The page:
Bonfire Night (aka Guy Fawkes' Day) still seems to get some attention round here, mostly in the form of people setting stuff on fire (not in the form of organized community bonfires like in the UK). There's been a few stolen cars set ablaze; a couple in the soccer field near where I live.

Sunday, October 12, 2008

Along the southern shore

On the long weekend, I did some hiking on the East Coast Trail on the peninsula jutting out from Fermeuse (see map). I forgot to bring my proper camera with me, but my phone worked well enough to take a few pictures.

A view of the rocky stretch of coastline along the trail (it went through the woods with offshoots to viewpoints at rocky cliffs along the way).

These stones, on the top of a very high cliff, appealed to my sense of symmetry.

We walked right out on the top of this archway, looked down over it's edge, then walked farther down the path to where I took this photo before we realized that it was open underneath.

I saw some of the twistiest trees in my life during this walk. Along one little stretch of woods, it looked as though all these trees had laid down in surrender or perhaps to die:
These particular trees nearby seem to have laid down to writhe in agony before dying:
Oddly enough, the trees on the other side of the path were all fine - like one side of the path was cursed.

Saturday, September 27, 2008

Cleaning the Plastic Forest

This morning I joined volunteers with the East Coast Trail Association for a clean-up of a section of the trail below the municipal landfill. Plastic bags, styrofoam, newspapers and anything else light has blown down from the dump and filled the forest below. It's been called the "plastic forest" in the media, and there's an article here about it.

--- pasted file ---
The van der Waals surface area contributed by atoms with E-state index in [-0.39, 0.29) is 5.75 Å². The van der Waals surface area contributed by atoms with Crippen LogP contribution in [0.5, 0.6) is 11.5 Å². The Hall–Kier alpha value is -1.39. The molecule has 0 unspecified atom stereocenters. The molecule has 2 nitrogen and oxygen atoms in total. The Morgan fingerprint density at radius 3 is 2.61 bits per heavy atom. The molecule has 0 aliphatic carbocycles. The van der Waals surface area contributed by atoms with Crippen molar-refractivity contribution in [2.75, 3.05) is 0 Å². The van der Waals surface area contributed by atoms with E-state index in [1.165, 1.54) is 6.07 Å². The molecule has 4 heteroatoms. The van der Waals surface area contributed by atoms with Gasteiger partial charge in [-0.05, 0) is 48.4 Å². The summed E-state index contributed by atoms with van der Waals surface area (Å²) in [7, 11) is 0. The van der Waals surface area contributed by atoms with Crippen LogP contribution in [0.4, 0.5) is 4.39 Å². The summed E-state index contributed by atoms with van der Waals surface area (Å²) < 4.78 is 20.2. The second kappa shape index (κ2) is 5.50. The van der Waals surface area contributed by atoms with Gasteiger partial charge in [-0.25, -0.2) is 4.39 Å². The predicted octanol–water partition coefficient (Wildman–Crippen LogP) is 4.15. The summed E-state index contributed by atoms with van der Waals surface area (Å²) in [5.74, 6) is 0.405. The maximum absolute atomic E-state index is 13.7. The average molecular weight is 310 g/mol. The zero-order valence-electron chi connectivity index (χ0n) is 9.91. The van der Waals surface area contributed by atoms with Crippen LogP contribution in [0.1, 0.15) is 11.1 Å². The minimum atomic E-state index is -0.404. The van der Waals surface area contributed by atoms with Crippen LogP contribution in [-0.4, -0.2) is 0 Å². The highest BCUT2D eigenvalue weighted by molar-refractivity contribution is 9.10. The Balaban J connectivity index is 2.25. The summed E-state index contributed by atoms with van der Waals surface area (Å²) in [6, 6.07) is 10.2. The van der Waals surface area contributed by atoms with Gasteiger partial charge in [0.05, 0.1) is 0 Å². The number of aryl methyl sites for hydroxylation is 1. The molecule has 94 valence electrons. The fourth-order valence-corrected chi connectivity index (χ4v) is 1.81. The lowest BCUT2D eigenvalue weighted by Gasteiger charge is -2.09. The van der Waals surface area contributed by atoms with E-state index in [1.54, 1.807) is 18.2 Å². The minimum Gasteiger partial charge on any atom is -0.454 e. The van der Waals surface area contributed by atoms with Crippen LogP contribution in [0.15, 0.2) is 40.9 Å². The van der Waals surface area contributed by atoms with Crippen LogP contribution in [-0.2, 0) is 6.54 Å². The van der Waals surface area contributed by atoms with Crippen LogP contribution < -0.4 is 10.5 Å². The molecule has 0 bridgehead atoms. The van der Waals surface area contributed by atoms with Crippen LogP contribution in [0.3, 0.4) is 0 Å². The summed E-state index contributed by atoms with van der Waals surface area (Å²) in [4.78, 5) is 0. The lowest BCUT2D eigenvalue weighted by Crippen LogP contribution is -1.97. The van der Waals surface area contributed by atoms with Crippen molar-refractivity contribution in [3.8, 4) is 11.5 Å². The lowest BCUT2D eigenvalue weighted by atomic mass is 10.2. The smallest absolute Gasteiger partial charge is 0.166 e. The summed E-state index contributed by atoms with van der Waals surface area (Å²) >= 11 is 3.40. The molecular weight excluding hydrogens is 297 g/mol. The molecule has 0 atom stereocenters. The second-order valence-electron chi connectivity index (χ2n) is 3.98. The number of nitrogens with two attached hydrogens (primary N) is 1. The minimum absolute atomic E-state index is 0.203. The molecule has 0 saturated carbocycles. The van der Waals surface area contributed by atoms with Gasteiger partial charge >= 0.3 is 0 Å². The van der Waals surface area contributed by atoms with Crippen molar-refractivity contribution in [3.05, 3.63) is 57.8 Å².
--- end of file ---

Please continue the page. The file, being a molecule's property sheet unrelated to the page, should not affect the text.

Bags had entangled themselves in the branches, were entangled in tree roots buried in the ground, and were wrapped around the bases of tree trunks. I unwrapped some 40 bags from the base of one tree. Someone compared it to being able to tell the age of a tree by the number of rings, so I joked (in the loose sense of the word) that perhaps we could tell the age of the dump by the number of bag layers.

This photo shows a heap of bags that I pulled out of a little hole to the right of the heap. Some were buried as far down as a couple of feet. The woods just kept growing around these things, the roots wrapping all around some bags and all the trees were pretty healthy-looking. So for all those nae-sayers who think we will bring about the end of all the ecosystems on Earth, well I think we may hinder them some, but life is pretty tough and adaptable.

I spent some time with a small rake trying to pull bags out of the tree-tops which was really tricky in some cases like this tree where the bags have pretty much tied themselves on to the branches.

The mound of bags of garbage that we picked up. It was a bit odd to be picking up plastic bags to put them in large plastic bags that are going to go back up to the dump from where they came in the first place. However, the garbage at the dump is now being buried straight away, so at least most bags won't be able to blow down the hill any more.

A closer-up of Sugarloaf Mountain where the trail continues on to.

Wednesday, September 24, 2008

Hiking and screeching

On the weekend our student society held it's first event, which we called the CFA event, that standing for "Come From Aways" (people not from Newfoundland). We did a hike along the East Coast trail out to Cape Spear, the most easterly point in Canada. Here it is, with a line of secondary education students walking toward it (we had fabulous weather for it - clear skies, and a wind of course).
This is just some weathered wood I thought looked cool. Couldn't call it driftwood as it's on top of a very high cliff.